Useful Tips

Hurricane preparation


A hurricane is a violent storm that can cause massive destruction. A person is not able to stop the hurricane, but thanks to careful preparation and planning, he is able to safely survive the impending natural disaster. It doesn’t matter how often hurricanes occur in your area, thanks to certain measures you can protect yourself and your loved ones during and after the storm.

Get ready for the hurricane season.

  1. Explore your area. If you live in an evacuation area, you should be aware of this. Usually, during hurricanes, those areas located near water bodies are evacuated. Try to find out the classification of your area. In this case, after warnings of a severe storm, you will be ready for evacuation.

Find out about your nearest evacuation shelters. Mark such places on the map so that you know where to go in the event of an approaching natural disaster.

Pay attention to the terrain. If you live at the base of the hill, then the water will drain towards the house. In this case, your property is at risk of flooding, and you need to take additional precautions in case of approaching a hurricane. You can place sandbags around the house to reduce the chance of flooding.

Find a high place near the house to go there in case of flooding.

  1. Stock up on food and water. In the event of a severe storm, your family will be cut off from the whole world for several days. In the absence of electricity, all stores will be closed, so you should stock up on food and water for 3-5 days per family member.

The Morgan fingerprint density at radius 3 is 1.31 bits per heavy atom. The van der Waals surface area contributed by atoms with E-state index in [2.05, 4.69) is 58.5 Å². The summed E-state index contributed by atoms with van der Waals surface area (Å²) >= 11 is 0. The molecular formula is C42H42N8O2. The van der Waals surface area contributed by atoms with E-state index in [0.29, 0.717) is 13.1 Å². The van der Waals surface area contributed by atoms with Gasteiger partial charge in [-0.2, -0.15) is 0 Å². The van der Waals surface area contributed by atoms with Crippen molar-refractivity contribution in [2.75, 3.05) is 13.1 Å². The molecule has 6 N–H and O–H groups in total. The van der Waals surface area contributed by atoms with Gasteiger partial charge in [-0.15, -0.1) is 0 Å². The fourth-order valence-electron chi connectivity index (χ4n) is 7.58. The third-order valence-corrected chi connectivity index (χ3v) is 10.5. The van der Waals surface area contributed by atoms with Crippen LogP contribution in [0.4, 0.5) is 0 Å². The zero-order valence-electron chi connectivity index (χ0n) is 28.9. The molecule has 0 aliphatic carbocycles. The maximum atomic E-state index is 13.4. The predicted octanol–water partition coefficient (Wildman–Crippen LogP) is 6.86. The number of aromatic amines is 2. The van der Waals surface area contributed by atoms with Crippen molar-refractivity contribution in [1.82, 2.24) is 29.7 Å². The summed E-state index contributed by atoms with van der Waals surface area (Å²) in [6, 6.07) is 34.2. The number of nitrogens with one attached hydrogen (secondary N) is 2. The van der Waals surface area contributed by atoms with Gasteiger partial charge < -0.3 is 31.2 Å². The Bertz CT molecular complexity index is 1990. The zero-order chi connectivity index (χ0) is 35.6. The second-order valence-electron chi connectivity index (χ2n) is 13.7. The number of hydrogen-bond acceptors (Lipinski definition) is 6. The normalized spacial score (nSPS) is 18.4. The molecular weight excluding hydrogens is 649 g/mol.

Choose foods that don't go bad (like canned food). In this case, they will not disappear even in case of power outages. In addition, you can buy canned goods before the start of the hurricane season and not worry about products until next year.

  1. Stock up with water for 3-5 days at the rate of 20 liters per person.

Gather the necessary supplies. In addition to water and food, it is recommended to stock up also with other necessary things. These include:

- Medical supplies - first aid kit and prescription drugs that you take

- Battery-operated radio in case of power failure

- Spare batteries for various devices

- Hygiene products - soap, toothpaste and wet wipes in case of a water outage